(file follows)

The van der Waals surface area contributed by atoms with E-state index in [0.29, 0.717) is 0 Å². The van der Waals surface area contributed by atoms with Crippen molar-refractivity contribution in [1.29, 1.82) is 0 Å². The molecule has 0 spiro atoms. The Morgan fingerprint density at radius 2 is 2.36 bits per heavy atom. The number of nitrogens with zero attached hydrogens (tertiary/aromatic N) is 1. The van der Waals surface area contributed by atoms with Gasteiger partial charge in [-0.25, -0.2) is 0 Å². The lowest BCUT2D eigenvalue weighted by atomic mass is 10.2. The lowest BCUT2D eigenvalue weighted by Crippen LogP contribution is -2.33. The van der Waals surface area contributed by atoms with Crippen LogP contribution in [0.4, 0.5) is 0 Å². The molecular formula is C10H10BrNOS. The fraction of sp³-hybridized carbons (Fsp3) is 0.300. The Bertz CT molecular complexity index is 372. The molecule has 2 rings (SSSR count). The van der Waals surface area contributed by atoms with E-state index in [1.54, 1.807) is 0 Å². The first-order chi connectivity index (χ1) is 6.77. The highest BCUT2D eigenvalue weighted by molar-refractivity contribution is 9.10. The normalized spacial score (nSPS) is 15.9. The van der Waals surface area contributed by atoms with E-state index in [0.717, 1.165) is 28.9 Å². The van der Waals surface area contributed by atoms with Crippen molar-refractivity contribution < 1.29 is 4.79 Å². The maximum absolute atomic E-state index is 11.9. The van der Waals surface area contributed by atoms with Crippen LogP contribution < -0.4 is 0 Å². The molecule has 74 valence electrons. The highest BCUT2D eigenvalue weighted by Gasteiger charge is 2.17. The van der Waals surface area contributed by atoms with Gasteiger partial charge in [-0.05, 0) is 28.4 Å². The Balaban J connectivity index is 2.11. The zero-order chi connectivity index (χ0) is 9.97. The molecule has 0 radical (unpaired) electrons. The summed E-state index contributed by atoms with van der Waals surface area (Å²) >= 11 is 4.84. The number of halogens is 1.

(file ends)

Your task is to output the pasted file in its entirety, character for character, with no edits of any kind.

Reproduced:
The van der Waals surface area contributed by atoms with E-state index in [0.29, 0.717) is 0 Å². The van der Waals surface area contributed by atoms with Crippen molar-refractivity contribution in [1.29, 1.82) is 0 Å². The molecule has 0 spiro atoms. The Morgan fingerprint density at radius 2 is 2.36 bits per heavy atom. The number of nitrogens with zero attached hydrogens (tertiary/aromatic N) is 1. The van der Waals surface area contributed by atoms with Gasteiger partial charge in [-0.25, -0.2) is 0 Å². The lowest BCUT2D eigenvalue weighted by atomic mass is 10.2. The lowest BCUT2D eigenvalue weighted by Crippen LogP contribution is -2.33. The van der Waals surface area contributed by atoms with Crippen LogP contribution in [0.4, 0.5) is 0 Å². The molecular formula is C10H10BrNOS. The fraction of sp³-hybridized carbons (Fsp3) is 0.300. The Bertz CT molecular complexity index is 372. The molecule has 2 rings (SSSR count). The van der Waals surface area contributed by atoms with E-state index in [1.54, 1.807) is 0 Å². The first-order chi connectivity index (χ1) is 6.77. The highest BCUT2D eigenvalue weighted by molar-refractivity contribution is 9.10. The normalized spacial score (nSPS) is 15.9. The van der Waals surface area contributed by atoms with E-state index in [0.717, 1.165) is 28.9 Å². The van der Waals surface area contributed by atoms with Crippen molar-refractivity contribution < 1.29 is 4.79 Å². The maximum absolute atomic E-state index is 11.9. The van der Waals surface area contributed by atoms with Crippen LogP contribution < -0.4 is 0 Å². The molecule has 74 valence electrons. The highest BCUT2D eigenvalue weighted by Gasteiger charge is 2.17. The van der Waals surface area contributed by atoms with Gasteiger partial charge in [-0.05, 0) is 28.4 Å². The Balaban J connectivity index is 2.11. The zero-order chi connectivity index (χ0) is 9.97. The molecule has 0 radical (unpaired) electrons. The summed E-state index contributed by atoms with van der Waals surface area (Å²) >= 11 is 4.84. The number of halogens is 1.